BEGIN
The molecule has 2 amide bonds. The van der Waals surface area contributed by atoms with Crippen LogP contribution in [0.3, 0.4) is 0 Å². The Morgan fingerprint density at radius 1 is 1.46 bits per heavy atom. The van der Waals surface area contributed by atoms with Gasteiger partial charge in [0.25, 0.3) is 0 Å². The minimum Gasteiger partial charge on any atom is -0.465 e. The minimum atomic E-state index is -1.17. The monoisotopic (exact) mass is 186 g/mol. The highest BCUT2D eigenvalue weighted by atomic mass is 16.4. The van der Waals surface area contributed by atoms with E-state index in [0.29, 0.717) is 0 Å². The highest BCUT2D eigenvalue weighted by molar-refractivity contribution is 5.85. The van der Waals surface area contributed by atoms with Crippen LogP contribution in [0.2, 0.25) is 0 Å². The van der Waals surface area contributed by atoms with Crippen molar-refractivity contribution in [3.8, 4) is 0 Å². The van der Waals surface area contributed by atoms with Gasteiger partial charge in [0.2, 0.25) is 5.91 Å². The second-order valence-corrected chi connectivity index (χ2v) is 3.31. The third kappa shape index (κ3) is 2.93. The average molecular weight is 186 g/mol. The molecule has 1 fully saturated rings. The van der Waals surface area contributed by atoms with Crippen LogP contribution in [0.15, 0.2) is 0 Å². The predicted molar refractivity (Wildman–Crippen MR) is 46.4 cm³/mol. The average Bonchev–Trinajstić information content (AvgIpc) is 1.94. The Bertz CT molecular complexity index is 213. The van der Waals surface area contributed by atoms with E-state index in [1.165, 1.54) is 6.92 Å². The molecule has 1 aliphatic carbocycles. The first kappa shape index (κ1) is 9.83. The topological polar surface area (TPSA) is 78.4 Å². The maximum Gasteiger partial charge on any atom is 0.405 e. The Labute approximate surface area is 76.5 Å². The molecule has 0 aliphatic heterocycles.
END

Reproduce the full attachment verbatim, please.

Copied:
The molecule has 2 amide bonds. The van der Waals surface area contributed by atoms with Crippen LogP contribution in [0.3, 0.4) is 0 Å². The Morgan fingerprint density at radius 1 is 1.46 bits per heavy atom. The van der Waals surface area contributed by atoms with Gasteiger partial charge in [0.25, 0.3) is 0 Å². The minimum Gasteiger partial charge on any atom is -0.465 e. The minimum atomic E-state index is -1.17. The monoisotopic (exact) mass is 186 g/mol. The highest BCUT2D eigenvalue weighted by atomic mass is 16.4. The van der Waals surface area contributed by atoms with E-state index in [0.29, 0.717) is 0 Å². The highest BCUT2D eigenvalue weighted by molar-refractivity contribution is 5.85. The van der Waals surface area contributed by atoms with Crippen LogP contribution in [0.2, 0.25) is 0 Å². The van der Waals surface area contributed by atoms with Crippen molar-refractivity contribution in [3.8, 4) is 0 Å². The van der Waals surface area contributed by atoms with Gasteiger partial charge in [0.2, 0.25) is 5.91 Å². The second-order valence-corrected chi connectivity index (χ2v) is 3.31. The third kappa shape index (κ3) is 2.93. The average molecular weight is 186 g/mol. The molecule has 1 fully saturated rings. The van der Waals surface area contributed by atoms with Crippen LogP contribution in [0.15, 0.2) is 0 Å². The predicted molar refractivity (Wildman–Crippen MR) is 46.4 cm³/mol. The average Bonchev–Trinajstić information content (AvgIpc) is 1.94. The Bertz CT molecular complexity index is 213. The van der Waals surface area contributed by atoms with E-state index in [1.165, 1.54) is 6.92 Å². The molecule has 1 aliphatic carbocycles. The first kappa shape index (κ1) is 9.83. The topological polar surface area (TPSA) is 78.4 Å². The maximum Gasteiger partial charge on any atom is 0.405 e. The Labute approximate surface area is 76.5 Å². The molecule has 0 aliphatic heterocycles.